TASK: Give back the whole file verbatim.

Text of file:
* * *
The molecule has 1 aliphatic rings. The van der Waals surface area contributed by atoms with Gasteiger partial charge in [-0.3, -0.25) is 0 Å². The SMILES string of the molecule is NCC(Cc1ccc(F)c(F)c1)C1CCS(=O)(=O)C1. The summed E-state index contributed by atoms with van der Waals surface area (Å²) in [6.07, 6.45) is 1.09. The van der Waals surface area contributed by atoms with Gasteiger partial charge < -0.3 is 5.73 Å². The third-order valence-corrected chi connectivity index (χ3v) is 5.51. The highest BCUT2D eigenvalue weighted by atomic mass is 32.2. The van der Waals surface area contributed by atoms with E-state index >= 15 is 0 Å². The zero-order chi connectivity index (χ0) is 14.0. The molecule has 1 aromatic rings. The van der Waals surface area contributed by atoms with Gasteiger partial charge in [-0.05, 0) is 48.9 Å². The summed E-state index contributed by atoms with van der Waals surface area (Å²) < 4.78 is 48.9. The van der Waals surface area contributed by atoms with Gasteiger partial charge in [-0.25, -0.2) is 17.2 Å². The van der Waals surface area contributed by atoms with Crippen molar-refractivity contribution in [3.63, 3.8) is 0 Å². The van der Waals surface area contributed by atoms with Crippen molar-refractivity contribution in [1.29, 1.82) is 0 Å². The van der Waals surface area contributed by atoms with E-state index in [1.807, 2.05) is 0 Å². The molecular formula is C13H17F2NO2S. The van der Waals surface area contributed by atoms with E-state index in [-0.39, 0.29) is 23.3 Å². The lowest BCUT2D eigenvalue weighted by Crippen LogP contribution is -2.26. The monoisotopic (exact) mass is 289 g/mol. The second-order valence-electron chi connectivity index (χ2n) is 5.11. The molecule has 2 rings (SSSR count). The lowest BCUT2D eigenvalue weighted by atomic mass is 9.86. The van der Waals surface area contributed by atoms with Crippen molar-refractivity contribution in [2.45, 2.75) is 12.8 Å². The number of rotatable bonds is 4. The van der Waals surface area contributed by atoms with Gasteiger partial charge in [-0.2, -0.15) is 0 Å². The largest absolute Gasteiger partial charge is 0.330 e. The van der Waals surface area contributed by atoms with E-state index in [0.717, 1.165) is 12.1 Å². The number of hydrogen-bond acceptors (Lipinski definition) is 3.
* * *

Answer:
The molecule has 1 aliphatic rings. The van der Waals surface area contributed by atoms with Gasteiger partial charge in [-0.3, -0.25) is 0 Å². The SMILES string of the molecule is NCC(Cc1ccc(F)c(F)c1)C1CCS(=O)(=O)C1. The summed E-state index contributed by atoms with van der Waals surface area (Å²) in [6.07, 6.45) is 1.09. The van der Waals surface area contributed by atoms with Gasteiger partial charge < -0.3 is 5.73 Å². The third-order valence-corrected chi connectivity index (χ3v) is 5.51. The highest BCUT2D eigenvalue weighted by atomic mass is 32.2. The van der Waals surface area contributed by atoms with E-state index >= 15 is 0 Å². The zero-order chi connectivity index (χ0) is 14.0. The molecule has 1 aromatic rings. The van der Waals surface area contributed by atoms with Gasteiger partial charge in [-0.05, 0) is 48.9 Å². The summed E-state index contributed by atoms with van der Waals surface area (Å²) < 4.78 is 48.9. The van der Waals surface area contributed by atoms with Gasteiger partial charge in [-0.25, -0.2) is 17.2 Å². The van der Waals surface area contributed by atoms with Crippen molar-refractivity contribution in [3.63, 3.8) is 0 Å². The van der Waals surface area contributed by atoms with Crippen molar-refractivity contribution in [1.29, 1.82) is 0 Å². The van der Waals surface area contributed by atoms with E-state index in [1.807, 2.05) is 0 Å². The molecular formula is C13H17F2NO2S. The van der Waals surface area contributed by atoms with E-state index in [-0.39, 0.29) is 23.3 Å². The lowest BCUT2D eigenvalue weighted by Crippen LogP contribution is -2.26. The monoisotopic (exact) mass is 289 g/mol. The second-order valence-electron chi connectivity index (χ2n) is 5.11. The molecule has 2 rings (SSSR count). The lowest BCUT2D eigenvalue weighted by atomic mass is 9.86. The van der Waals surface area contributed by atoms with Crippen molar-refractivity contribution in [2.45, 2.75) is 12.8 Å². The number of rotatable bonds is 4. The van der Waals surface area contributed by atoms with Gasteiger partial charge in [-0.2, -0.15) is 0 Å². The largest absolute Gasteiger partial charge is 0.330 e. The van der Waals surface area contributed by atoms with E-state index in [0.717, 1.165) is 12.1 Å². The number of hydrogen-bond acceptors (Lipinski definition) is 3.